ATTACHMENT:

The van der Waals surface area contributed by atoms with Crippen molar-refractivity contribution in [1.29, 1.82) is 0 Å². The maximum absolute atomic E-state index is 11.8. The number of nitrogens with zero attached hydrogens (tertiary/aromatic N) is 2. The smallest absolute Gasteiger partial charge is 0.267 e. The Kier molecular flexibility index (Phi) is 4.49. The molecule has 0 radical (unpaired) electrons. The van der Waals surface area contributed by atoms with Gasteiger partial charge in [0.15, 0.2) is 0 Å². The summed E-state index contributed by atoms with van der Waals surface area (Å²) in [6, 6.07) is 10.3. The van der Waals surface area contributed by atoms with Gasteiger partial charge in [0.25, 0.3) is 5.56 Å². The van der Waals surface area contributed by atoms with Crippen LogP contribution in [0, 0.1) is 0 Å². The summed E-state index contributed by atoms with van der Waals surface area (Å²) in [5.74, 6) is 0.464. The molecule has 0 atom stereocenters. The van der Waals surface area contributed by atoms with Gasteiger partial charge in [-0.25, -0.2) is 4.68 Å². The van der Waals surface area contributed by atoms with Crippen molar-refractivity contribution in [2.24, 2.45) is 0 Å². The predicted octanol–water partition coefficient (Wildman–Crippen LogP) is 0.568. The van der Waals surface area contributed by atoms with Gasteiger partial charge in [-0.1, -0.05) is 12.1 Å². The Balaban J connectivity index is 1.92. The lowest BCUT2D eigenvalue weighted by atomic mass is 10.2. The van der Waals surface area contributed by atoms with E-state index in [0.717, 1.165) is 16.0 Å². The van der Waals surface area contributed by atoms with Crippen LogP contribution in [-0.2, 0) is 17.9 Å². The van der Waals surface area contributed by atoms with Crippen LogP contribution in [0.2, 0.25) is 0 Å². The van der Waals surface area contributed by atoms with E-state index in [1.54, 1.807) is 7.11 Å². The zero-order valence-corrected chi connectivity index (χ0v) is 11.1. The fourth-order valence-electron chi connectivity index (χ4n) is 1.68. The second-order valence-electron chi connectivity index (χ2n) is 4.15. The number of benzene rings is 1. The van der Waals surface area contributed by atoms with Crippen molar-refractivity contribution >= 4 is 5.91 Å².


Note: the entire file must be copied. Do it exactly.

The van der Waals surface area contributed by atoms with Crippen molar-refractivity contribution in [1.29, 1.82) is 0 Å². The maximum absolute atomic E-state index is 11.8. The number of nitrogens with zero attached hydrogens (tertiary/aromatic N) is 2. The smallest absolute Gasteiger partial charge is 0.267 e. The Kier molecular flexibility index (Phi) is 4.49. The molecule has 0 radical (unpaired) electrons. The van der Waals surface area contributed by atoms with Gasteiger partial charge in [0.15, 0.2) is 0 Å². The summed E-state index contributed by atoms with van der Waals surface area (Å²) in [6, 6.07) is 10.3. The van der Waals surface area contributed by atoms with Gasteiger partial charge in [0.25, 0.3) is 5.56 Å². The van der Waals surface area contributed by atoms with Crippen LogP contribution in [0, 0.1) is 0 Å². The summed E-state index contributed by atoms with van der Waals surface area (Å²) in [5.74, 6) is 0.464. The molecule has 0 atom stereocenters. The van der Waals surface area contributed by atoms with Gasteiger partial charge in [-0.25, -0.2) is 4.68 Å². The van der Waals surface area contributed by atoms with Crippen molar-refractivity contribution in [2.24, 2.45) is 0 Å². The predicted octanol–water partition coefficient (Wildman–Crippen LogP) is 0.568. The van der Waals surface area contributed by atoms with Gasteiger partial charge in [-0.1, -0.05) is 12.1 Å². The Balaban J connectivity index is 1.92. The lowest BCUT2D eigenvalue weighted by atomic mass is 10.2. The van der Waals surface area contributed by atoms with E-state index in [0.717, 1.165) is 16.0 Å². The van der Waals surface area contributed by atoms with Crippen LogP contribution in [-0.2, 0) is 17.9 Å². The van der Waals surface area contributed by atoms with Crippen LogP contribution in [0.2, 0.25) is 0 Å². The van der Waals surface area contributed by atoms with E-state index in [1.54, 1.807) is 7.11 Å². The zero-order valence-corrected chi connectivity index (χ0v) is 11.1. The fourth-order valence-electron chi connectivity index (χ4n) is 1.68. The second-order valence-electron chi connectivity index (χ2n) is 4.15. The number of benzene rings is 1. The van der Waals surface area contributed by atoms with Crippen molar-refractivity contribution >= 4 is 5.91 Å².